When starvation looms, speed is critical. But while the U.S. provides more emergency food aid than any other country, speed is not what it does best.
Food Aid Reform
Lawmakers attempted Wednesday to push along an ongoing effort to modernise U.S. international food aid policy amid mounting bipartisan support for the use of more locally grown food products over the long-standing practise of shipping U.S.-grown commodities.
The U.S. Senate voted on Monday to make only a minor change in the main U.S. global food aid program, rebuffing President Barack Obama's call for the biggest reform of the hunger relief program since the Cold War.
In Syria, the US has been able to deliver food aid using a flexible approach to needs on the ground. Yet such flexibility is the exception in US aid. President Obama's proposed reforms would allow for more efficient practices, such as using local food supplies.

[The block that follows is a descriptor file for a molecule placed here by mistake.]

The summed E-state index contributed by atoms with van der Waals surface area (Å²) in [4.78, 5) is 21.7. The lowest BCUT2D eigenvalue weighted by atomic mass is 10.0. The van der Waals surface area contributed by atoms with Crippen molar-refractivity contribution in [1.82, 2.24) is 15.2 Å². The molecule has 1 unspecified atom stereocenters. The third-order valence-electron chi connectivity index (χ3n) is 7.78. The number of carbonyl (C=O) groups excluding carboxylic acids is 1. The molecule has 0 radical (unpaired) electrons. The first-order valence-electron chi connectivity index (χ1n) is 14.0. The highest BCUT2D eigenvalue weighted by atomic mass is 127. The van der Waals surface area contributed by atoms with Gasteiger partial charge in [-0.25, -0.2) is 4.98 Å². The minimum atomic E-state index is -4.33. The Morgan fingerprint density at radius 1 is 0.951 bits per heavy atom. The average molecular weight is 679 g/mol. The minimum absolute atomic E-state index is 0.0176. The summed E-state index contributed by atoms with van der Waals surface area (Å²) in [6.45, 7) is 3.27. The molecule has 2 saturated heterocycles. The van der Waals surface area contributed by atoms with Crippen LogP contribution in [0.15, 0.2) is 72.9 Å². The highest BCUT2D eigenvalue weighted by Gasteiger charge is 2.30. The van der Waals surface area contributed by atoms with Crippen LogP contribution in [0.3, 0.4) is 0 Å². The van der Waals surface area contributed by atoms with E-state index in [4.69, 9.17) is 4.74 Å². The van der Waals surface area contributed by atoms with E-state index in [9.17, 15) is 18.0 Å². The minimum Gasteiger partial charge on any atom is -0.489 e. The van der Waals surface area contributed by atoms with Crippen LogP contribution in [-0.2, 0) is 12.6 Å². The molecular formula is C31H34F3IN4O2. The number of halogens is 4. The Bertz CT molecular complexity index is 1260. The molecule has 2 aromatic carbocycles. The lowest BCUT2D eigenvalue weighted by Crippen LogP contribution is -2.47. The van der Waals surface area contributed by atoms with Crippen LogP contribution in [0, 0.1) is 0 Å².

WASHINGTON, D.C. (June 4, 2013) - CARE applauds the U.S. Senate for unanimously approving an amendment to the Farm Bill sponsored by Sens.
Today, almost 1 billion people are hungry. By 2050, world population will top 9 billion, only increasing the demand for food, fuel, and natural resources and straining our ability – and the planet’s ability – to feed and nourish all.
The generous international food aid program run by the United States is past due for reforms, but farm state lawmakers of both parties are standing in the way.